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Weekly 3: Value your values

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Summary: Identify what you value. Don’t worry about culture at the beginning of your company. Hire pe
 

Idea Journal Weekly 3

January 13 · Issue #69 · View online
We combine 3 ideas to help you think differently and be more creative.

Summary: Identify what you value. Don’t worry about culture at the beginning of your company. Hire people based on shared values.
(~5 min read)
Note: Idea #1 is taken from a previous issue, and we’ve included it here because it fits well with the current theme: value your values.

#1. To find out what you value, look at your actions
Author and entrepreneur Derek Sivers writes on his blog that, no matter what you say to yourself or to anyone else, “your actions show you what you actually want.”
But what about the people who say they want to create a business, or learn a new language, or quit their job?
From Sivers’ perspective, if they really wanted those things, they would have already started.
He suggests 2 reactions to this observation:
  1. Stop lying to yourself, and admit your real priorities.
  2. Start doing what you say you want, and see if it’s really true.
#2. “You don’t create a culture.”
Authors and entrepreneurs Jason Fried and David Heinemeier Hansson write in their book Rework that you can’t just create culture in a new company.
Instead, culture happens over time and is the “by-product of consistent behavior.”
For example, if you encourage people to share, then sharing will be part of your culture. If you reward trust, then trust will be built in. If you treat customers well, then treating customers well becomes your culture.
Here’s what’s not culture: it isn’t a foosball table or trust falls; it isn’t a set of policies; it isn’t the company picnic or holiday party; and it isn’t a slogan.
As Fried and Heinemeier Hansson point out, those are just objects, events, and words.
Culture is action.
You can’t force a culture into existence, so don’t stress about it too much when you’re just starting out: “Like a fine scotch, you’ve got to give it time to develop.”
#3. If you don’t click with someone on shared values, is the relationship worth it?
Ray Dalio, founder of the hedge fund Bridgewater Associates, argues that once your company is more mature and you’re in the position of hiring multiple people, values become critically important.
In his book Principles, Dalio writes that Bridgewater uses the following 3 factors, in order of priority, to decide whether someone is a good fit with the company:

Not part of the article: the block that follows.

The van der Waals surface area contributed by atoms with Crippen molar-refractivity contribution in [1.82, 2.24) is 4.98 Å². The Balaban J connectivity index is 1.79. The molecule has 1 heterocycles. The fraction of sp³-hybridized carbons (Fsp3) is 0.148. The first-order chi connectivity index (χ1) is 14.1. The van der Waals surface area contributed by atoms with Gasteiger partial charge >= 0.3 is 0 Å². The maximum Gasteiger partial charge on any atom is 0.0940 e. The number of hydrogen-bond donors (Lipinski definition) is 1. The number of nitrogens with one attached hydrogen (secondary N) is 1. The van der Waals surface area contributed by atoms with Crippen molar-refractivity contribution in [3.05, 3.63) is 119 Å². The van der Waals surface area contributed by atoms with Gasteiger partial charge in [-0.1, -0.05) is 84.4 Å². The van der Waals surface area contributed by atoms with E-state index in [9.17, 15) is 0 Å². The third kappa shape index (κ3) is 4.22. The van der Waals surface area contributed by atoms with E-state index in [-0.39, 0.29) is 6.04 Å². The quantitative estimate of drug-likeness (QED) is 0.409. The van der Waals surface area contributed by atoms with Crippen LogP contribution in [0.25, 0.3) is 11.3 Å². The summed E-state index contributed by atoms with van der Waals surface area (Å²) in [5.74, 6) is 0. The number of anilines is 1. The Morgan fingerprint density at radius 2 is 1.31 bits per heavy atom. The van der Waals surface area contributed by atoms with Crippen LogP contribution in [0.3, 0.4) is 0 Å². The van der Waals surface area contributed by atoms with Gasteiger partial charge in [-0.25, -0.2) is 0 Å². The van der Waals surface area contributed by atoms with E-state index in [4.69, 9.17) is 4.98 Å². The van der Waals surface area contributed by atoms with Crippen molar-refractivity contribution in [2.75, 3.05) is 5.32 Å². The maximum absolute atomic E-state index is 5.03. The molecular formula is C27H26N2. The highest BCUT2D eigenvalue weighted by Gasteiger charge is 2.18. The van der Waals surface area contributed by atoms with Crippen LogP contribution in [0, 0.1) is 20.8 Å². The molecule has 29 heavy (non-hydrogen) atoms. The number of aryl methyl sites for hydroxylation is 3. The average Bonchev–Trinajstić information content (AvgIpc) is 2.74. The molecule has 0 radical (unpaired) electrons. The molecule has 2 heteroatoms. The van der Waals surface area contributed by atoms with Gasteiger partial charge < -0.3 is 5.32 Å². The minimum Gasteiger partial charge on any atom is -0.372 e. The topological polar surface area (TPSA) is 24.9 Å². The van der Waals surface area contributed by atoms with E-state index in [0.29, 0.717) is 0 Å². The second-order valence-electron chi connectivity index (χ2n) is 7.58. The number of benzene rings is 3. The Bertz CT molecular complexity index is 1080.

1. Values are deeply-held beliefs that motivate a person’s behavior and determine their compatibility with other people.
2. Abilities are the different ways that a person thinks and behaves. For example, some people naturally focus on the details while others are drawn to the big picture; some think logically with exceptional organization, while others think more creatively.
3. Skills are simply “learned tools,” like being able to speak a foreign language, close sales, or write computer code.
When making hiring decisions, most people choose skills and abilities first, and then values – or they may overlook values altogether.
For Dalio, that approach is backwards.
Most skills can be learned in a relatively limited amount of time (e.g., becoming more proficient at writing software), and often change in worth – today’s most in-demand computer programming language may be obsolete in a few years.
But a person’s values and abilities aren’t likely to change very much over time.
When you’re choosing people for long-term relationships, Dalio recommends that you focus on values first, abilities next, and then skills.
To maintain Bridgewater’s culture, Dalio and his colleagues look for people who are both highly capable, and who also care deeply about the following shared values:
  • Being open-minded and willing to explore “harsh realities including one’s own weaknesses”
  • Being willing to do the good but difficult things
  • Embodying a drive for excellence
  • Feeling a sense of ownership
  • Having meaningful relationships and meaningful work
  • Practicing radical truth and radical transparency
Nobody will share your exact point of view on everything, but there are people who will share your most important values and the ways in which you express them.
And given the importance of values in both personal and professional contexts, if you find that you can’t align with someone on shared values, “you should consider whether that person is worth keeping in your life.”
Quote of the Week
“I would define values, first of all, as a set of things you will not compromise on … I think everybody has values, and I think a lot of finding great relationships, great co-workers, great lovers, wives, husbands is finding other people where your values just line up. And then the little things don’t matter. Generally, I find that if people are fighting or quarreling about something, it’s because their values don’t line up. Because if their values lined up, the little things wouldn’t matter.”
- Entrepreneur and AngelList CEO Naval Ravikant in an interview on The Knowledge Project podcast
Idea Journal
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